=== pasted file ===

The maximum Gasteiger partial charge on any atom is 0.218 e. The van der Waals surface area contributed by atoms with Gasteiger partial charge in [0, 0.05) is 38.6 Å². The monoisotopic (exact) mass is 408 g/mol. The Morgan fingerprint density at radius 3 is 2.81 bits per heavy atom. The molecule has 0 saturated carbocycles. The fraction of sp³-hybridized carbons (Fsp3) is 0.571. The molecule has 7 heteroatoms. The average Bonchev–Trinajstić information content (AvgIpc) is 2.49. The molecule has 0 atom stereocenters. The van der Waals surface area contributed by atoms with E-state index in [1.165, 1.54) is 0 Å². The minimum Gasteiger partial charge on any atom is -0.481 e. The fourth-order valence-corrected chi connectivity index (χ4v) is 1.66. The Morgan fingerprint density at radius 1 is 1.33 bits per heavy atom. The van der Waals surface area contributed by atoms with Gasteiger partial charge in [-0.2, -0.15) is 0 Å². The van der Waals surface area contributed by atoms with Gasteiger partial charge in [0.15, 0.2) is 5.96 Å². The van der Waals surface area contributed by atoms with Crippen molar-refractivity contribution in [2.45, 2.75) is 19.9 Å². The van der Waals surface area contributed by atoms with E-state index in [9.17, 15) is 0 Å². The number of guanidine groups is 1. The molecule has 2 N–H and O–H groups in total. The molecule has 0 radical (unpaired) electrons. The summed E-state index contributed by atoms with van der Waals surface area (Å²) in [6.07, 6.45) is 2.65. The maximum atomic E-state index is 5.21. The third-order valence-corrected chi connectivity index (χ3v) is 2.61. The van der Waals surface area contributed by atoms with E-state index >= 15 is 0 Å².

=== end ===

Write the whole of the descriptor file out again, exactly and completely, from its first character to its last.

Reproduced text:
The maximum Gasteiger partial charge on any atom is 0.218 e. The van der Waals surface area contributed by atoms with Gasteiger partial charge in [0, 0.05) is 38.6 Å². The monoisotopic (exact) mass is 408 g/mol. The Morgan fingerprint density at radius 3 is 2.81 bits per heavy atom. The molecule has 0 saturated carbocycles. The fraction of sp³-hybridized carbons (Fsp3) is 0.571. The molecule has 7 heteroatoms. The average Bonchev–Trinajstić information content (AvgIpc) is 2.49. The molecule has 0 atom stereocenters. The van der Waals surface area contributed by atoms with E-state index in [1.165, 1.54) is 0 Å². The minimum Gasteiger partial charge on any atom is -0.481 e. The fourth-order valence-corrected chi connectivity index (χ4v) is 1.66. The Morgan fingerprint density at radius 1 is 1.33 bits per heavy atom. The van der Waals surface area contributed by atoms with Gasteiger partial charge in [-0.2, -0.15) is 0 Å². The van der Waals surface area contributed by atoms with Gasteiger partial charge in [0.15, 0.2) is 5.96 Å². The van der Waals surface area contributed by atoms with Crippen molar-refractivity contribution in [2.45, 2.75) is 19.9 Å². The van der Waals surface area contributed by atoms with E-state index in [9.17, 15) is 0 Å². The number of guanidine groups is 1. The molecule has 2 N–H and O–H groups in total. The molecule has 0 radical (unpaired) electrons. The summed E-state index contributed by atoms with van der Waals surface area (Å²) in [6.07, 6.45) is 2.65. The maximum atomic E-state index is 5.21. The third-order valence-corrected chi connectivity index (χ3v) is 2.61. The van der Waals surface area contributed by atoms with E-state index >= 15 is 0 Å².